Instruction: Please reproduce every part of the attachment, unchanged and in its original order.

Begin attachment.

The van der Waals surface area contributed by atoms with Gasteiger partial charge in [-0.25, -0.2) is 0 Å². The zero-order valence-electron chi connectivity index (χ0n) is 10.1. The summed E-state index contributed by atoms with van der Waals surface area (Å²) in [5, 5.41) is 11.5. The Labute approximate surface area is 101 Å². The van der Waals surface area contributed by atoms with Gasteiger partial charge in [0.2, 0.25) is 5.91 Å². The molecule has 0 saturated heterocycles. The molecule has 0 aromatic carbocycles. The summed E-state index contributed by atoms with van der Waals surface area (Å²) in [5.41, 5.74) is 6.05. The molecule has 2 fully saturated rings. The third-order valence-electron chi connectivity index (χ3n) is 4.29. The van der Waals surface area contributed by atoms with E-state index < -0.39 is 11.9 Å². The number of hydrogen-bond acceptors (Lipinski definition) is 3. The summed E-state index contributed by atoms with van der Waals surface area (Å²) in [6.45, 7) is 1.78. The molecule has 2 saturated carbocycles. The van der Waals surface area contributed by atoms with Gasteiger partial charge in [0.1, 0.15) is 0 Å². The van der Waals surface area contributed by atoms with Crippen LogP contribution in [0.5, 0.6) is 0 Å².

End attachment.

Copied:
The van der Waals surface area contributed by atoms with Gasteiger partial charge in [-0.25, -0.2) is 0 Å². The zero-order valence-electron chi connectivity index (χ0n) is 10.1. The summed E-state index contributed by atoms with van der Waals surface area (Å²) in [5, 5.41) is 11.5. The Labute approximate surface area is 101 Å². The van der Waals surface area contributed by atoms with Gasteiger partial charge in [0.2, 0.25) is 5.91 Å². The molecule has 0 saturated heterocycles. The molecule has 0 aromatic carbocycles. The summed E-state index contributed by atoms with van der Waals surface area (Å²) in [5.41, 5.74) is 6.05. The molecule has 2 fully saturated rings. The third-order valence-electron chi connectivity index (χ3n) is 4.29. The van der Waals surface area contributed by atoms with E-state index < -0.39 is 11.9 Å². The number of hydrogen-bond acceptors (Lipinski definition) is 3. The summed E-state index contributed by atoms with van der Waals surface area (Å²) in [6.45, 7) is 1.78. The molecule has 2 saturated carbocycles. The van der Waals surface area contributed by atoms with Gasteiger partial charge in [0.1, 0.15) is 0 Å². The van der Waals surface area contributed by atoms with Crippen LogP contribution in [0.5, 0.6) is 0 Å².